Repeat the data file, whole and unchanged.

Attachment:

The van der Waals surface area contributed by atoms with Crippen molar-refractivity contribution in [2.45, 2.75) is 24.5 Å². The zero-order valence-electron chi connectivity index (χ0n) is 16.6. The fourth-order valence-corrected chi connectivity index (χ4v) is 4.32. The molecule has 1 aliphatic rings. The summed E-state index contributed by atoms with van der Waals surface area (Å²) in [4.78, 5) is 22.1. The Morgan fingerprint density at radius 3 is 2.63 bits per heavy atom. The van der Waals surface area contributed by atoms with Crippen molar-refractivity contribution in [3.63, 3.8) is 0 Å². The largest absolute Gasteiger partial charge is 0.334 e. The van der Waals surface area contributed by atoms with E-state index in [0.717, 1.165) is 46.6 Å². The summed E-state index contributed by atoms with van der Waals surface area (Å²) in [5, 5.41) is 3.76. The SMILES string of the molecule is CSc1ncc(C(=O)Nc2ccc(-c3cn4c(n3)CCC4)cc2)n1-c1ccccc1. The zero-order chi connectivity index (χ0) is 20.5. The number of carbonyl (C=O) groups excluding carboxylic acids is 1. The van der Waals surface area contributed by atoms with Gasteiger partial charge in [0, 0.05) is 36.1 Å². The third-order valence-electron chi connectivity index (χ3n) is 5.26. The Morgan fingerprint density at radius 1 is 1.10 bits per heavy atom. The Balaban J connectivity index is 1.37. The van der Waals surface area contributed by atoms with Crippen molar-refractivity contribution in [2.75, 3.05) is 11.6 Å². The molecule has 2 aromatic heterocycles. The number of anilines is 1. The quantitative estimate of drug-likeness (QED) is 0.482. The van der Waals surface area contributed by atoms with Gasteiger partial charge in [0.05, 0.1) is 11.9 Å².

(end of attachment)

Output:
The van der Waals surface area contributed by atoms with Crippen molar-refractivity contribution in [2.45, 2.75) is 24.5 Å². The zero-order valence-electron chi connectivity index (χ0n) is 16.6. The fourth-order valence-corrected chi connectivity index (χ4v) is 4.32. The molecule has 1 aliphatic rings. The summed E-state index contributed by atoms with van der Waals surface area (Å²) in [4.78, 5) is 22.1. The Morgan fingerprint density at radius 3 is 2.63 bits per heavy atom. The van der Waals surface area contributed by atoms with Crippen molar-refractivity contribution in [3.63, 3.8) is 0 Å². The largest absolute Gasteiger partial charge is 0.334 e. The van der Waals surface area contributed by atoms with E-state index in [0.717, 1.165) is 46.6 Å². The summed E-state index contributed by atoms with van der Waals surface area (Å²) in [5, 5.41) is 3.76. The SMILES string of the molecule is CSc1ncc(C(=O)Nc2ccc(-c3cn4c(n3)CCC4)cc2)n1-c1ccccc1. The zero-order chi connectivity index (χ0) is 20.5. The number of carbonyl (C=O) groups excluding carboxylic acids is 1. The van der Waals surface area contributed by atoms with Gasteiger partial charge in [0, 0.05) is 36.1 Å². The third-order valence-electron chi connectivity index (χ3n) is 5.26. The Morgan fingerprint density at radius 1 is 1.10 bits per heavy atom. The Balaban J connectivity index is 1.37. The van der Waals surface area contributed by atoms with Crippen molar-refractivity contribution in [2.75, 3.05) is 11.6 Å². The molecule has 2 aromatic heterocycles. The number of anilines is 1. The quantitative estimate of drug-likeness (QED) is 0.482. The van der Waals surface area contributed by atoms with Gasteiger partial charge in [0.05, 0.1) is 11.9 Å².